Finding a job

Why do people want to live in Malta?

Malta’s laidback lifestyle and perma-summer vibe make the country an attractive option for relocation and the booming economy here means that finding a job is easier than ever. The country might be small but its GDP grew an average of 2.9% from 2001 to 2016, despite a global downturn during that period. Malta outperformed the growth in the EU bloc in 2016 and is still going strong in 2017. Additional incentives such as the tax structure, low cost labour, strategic location and having English as an official language have attracted investment from large, international companies as well as fostering the development of local businesses. As a result, there are a plenty of jobs around, especially for people with specialist skills. Malta continues to offer a good escape from the economic challenges of some other EU states as it has very low unemployment (5% in 2016).

Employment Rate

Malta has low unemployment (around 5% in 2016) and businesses are often in need of skilled staff, such as accounts clerks, web designers and IT specialists. If you have these skills, you are unlikely to be unemployed for long. Learn more about the sectors in demand. The local government has also released the Key Employee Initiative which allow certain non-EU national to get a work permit within 5 working days of submission of application.

How to get started with finding a job in Malta

It makes sense to pay an informal visit to Malta. You can get a feel for where the action is in terms of work and whether you would enjoy living here.

Your preliminary visit would be a good time to talk to Konnekt, Malta’s largest recruitment agency. With over a decade of experience, Konnekt is uniquely placed to help you match your skills to an employer.

You can also check out the jobs pages of the local newspapers such as The Times of Malta, The Malta Independent or Malta Today, or give prospective employers a call and ask to set up a fact-finding meeting. There are also lots of online job boards such as Conferences are another good way to familiarise yourself with Malta and make contacts.

Job hunting can sometimes take a few months, so consider looking for a job before you move or make sure that you have enough savings to keep you afloat. Keep in mind that non-EU residents would require a Single Work Permit in order to legally work in Malta. This is usually applied for via the employer. Read more about this in the Work Permit section.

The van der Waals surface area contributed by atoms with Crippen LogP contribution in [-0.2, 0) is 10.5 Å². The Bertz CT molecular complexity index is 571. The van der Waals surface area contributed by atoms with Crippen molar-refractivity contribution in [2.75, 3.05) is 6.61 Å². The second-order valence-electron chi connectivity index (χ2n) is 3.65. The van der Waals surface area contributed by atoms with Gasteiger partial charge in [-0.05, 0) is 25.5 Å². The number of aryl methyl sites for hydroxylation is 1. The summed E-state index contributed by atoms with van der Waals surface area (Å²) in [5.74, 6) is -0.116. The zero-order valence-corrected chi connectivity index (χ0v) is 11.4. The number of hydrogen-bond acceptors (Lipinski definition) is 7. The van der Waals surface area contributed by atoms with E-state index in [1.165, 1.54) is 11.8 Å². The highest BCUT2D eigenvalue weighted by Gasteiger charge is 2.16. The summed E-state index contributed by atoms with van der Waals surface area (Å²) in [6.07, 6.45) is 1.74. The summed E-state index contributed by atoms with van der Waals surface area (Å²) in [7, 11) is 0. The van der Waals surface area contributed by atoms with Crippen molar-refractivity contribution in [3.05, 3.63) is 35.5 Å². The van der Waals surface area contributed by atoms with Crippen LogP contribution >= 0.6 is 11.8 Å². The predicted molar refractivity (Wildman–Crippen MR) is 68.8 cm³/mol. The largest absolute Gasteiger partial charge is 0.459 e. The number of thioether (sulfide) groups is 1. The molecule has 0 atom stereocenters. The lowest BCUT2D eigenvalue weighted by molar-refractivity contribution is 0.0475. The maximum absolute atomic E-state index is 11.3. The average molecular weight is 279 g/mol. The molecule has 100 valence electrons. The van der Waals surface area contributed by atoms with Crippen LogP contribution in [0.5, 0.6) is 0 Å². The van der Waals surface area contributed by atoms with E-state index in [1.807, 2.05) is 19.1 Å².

EU nationals can register as unemployed with the government organisation ‘Jobsplus’ on arrival in Malta. You will receive information about new opportunities and you may also be entitled to benefits.



Do I need to learn Maltese to get a job?

For most skilled positions in the private sector, you don’t need to speak Maltese. It is a bonus if you can learn it when you get here though - this might take your Maltese colleagues by surprise but if you persevere you’ll gain a lot of cultural brownie points. For white collar jobs, the business language is generally English.

How many hours will I work?

40 hours is the norm. Usual office hours are 8am - 5pm.

Will I find a job easily?

If you work in IT (especially gaming), you’re golden. Legal, financial, pharmaceutical, medical and tourism experts are also likely to get their feet under the desk pretty quickly. Even outside of these sectors, the booming Maltese economy means there’s work available - it might just take a little longer to match your skills to a job, and at least initially, you might need to be less picky than normal. Here's a bit more about sectors in demand in Malta.

I’ve got a job but my spouse hasn’t – will they be able to work?

If they are from the EU/EEA/Switzerland, they’ll be able to apply for jobs in Malta. For Third Country Nationals, unless the spouse is covered by the work permit of their husband / wife, they will have to get their own work permit which could take time and is not guaranteed.

What are salaries like in Malta?

Salaries might be lower than elsewhere, but there are some notable exceptions, such as the gaming industry. However, it is possible to live quite cheaply in Malta, so a skilled foreign worker will likely end up with as much, if not more, disposable income as they would in other countries, especially compared to much of Northern Europe. Check out the site for a guide or read up more here.

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